Friday, December 21, 2007

How to co-produce an article the E2.0 way

This week Robbert, Melior and I created an article on "Internet consultation", in little more than a day. It was co-produced entirely with the aid of Google Docs and Skype. The article turned out quite nicely, but, the process of creating it was very captivating in itself as well. I dare to say that this article couldn't have been co-produced at this speed and quality without using the above mentioned "E2.0 tool set".

What was so captivating en what value was added by the tool set, I hear you say?

To get the context clear
First of all, Robbert was working in Groningen, Melior in Amersfoort and I at my project in The Hague. So, getting together wasn't an option.
Secondly, we were very busy and had overlapping meetings at our projects. So, claiming a time-frame to do a conference call was neither an option
Third, we all read the press-release independently, all had ideas, but how to put those ideas on the same page (meaning this literally and figurative) quickly and coherently?
Last but not least, the article had to be ready within a short time frame. A press-release doesn't stay there for the taking very long.

Google docs
We needed an environment wherein we could "dump" our initial statements (very mind-mapping) on the canvas, during the scarce moments between meetings, but in sight for the others to see. We needed real-time collaboration, with which the story could unfold organically, separately, but together. Sounds paradoxical? Not so. With GoolgeDocs such a canvas is created with ease. Each statement, word, sentence written by an editor, gets pushed in real-time to the other editors (even when he's not there, the canvas just gets refreshed). So there's no asynchronous "checking out" of documents, "locked" documents or "read-only" documents that have to be stitched together afterwards. The synergy is there for the taking! And it was. Adding statements, enriching each others, editing, using the growing canvas as input for your mindmap. Very energetic.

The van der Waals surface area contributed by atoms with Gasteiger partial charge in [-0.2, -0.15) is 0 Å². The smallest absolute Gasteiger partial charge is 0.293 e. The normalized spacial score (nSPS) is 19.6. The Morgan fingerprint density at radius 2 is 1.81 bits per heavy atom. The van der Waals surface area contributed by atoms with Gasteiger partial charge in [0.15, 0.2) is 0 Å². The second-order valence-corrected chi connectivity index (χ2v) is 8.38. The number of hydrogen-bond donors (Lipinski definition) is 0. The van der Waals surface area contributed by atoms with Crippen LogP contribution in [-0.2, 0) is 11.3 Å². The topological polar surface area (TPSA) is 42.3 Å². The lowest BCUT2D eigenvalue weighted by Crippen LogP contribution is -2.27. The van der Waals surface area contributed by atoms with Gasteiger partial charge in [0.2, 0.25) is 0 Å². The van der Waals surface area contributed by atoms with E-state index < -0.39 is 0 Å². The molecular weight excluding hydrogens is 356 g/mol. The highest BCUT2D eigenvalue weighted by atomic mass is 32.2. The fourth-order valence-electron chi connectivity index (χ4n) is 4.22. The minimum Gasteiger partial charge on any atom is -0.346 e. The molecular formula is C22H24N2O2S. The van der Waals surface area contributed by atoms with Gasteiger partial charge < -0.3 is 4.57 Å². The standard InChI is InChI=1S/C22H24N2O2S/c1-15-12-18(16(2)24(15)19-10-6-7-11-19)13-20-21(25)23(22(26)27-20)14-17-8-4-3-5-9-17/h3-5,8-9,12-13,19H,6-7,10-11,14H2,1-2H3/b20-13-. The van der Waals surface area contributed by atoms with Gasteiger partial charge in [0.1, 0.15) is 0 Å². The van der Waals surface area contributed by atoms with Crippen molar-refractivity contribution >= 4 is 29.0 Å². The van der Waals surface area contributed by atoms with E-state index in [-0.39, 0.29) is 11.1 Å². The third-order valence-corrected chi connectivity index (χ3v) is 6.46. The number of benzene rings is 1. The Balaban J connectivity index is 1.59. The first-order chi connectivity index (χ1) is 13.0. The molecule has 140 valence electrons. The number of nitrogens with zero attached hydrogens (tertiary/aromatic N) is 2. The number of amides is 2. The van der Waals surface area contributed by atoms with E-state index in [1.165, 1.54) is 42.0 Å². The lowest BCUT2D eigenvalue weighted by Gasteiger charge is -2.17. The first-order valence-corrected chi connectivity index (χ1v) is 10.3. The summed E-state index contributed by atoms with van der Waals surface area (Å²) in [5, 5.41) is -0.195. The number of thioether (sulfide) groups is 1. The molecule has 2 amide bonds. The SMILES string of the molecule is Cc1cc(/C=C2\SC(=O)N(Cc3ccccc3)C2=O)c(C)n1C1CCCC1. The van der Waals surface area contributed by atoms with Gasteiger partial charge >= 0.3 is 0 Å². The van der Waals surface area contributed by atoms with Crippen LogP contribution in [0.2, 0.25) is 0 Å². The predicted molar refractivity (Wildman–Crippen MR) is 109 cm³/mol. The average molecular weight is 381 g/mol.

Furthermore, real-time collaboration also deals with another bottleneck in asynchronous writing. I call this the "Ping-Pong effect": getting the different pieces of text of the editors aligned and making it one coherent story. With real-time collaboration, each sharing the same canvas, this aligning was self originating: quickly using the same definitions, labels, picking up on a metaphor, referring to a piece of material just produced 5 seconds ago by your co-producer, keeping the thread of the story while it unfolds.. It comes naturally and stays that way.

What we also needed was a medium which we could use to establish a "working method" for co-producing the article: I'll take paragraph one, you'll take two. Stay out of that part, Could you look at that sentence, What's your opinion on the last paragraph, Could you pick op on my metaphor, et cetera. The phone wasn't the way to go here, since our time-frames weren't overlapping. Skype was perfect: I could suggest a working method to the co-production group (being the three of us) at once (and visa verse), it would stay blinking until read. So, the main rules of editing established itself just as organically as the article!

In result
It was quite exhilarating putting the puzzle together in this way. The result, and I say this totally unambiguous, a very interesting article! So, the next time you want to create co-produce an article, think of using the "E2.0-tool set" of doing it.

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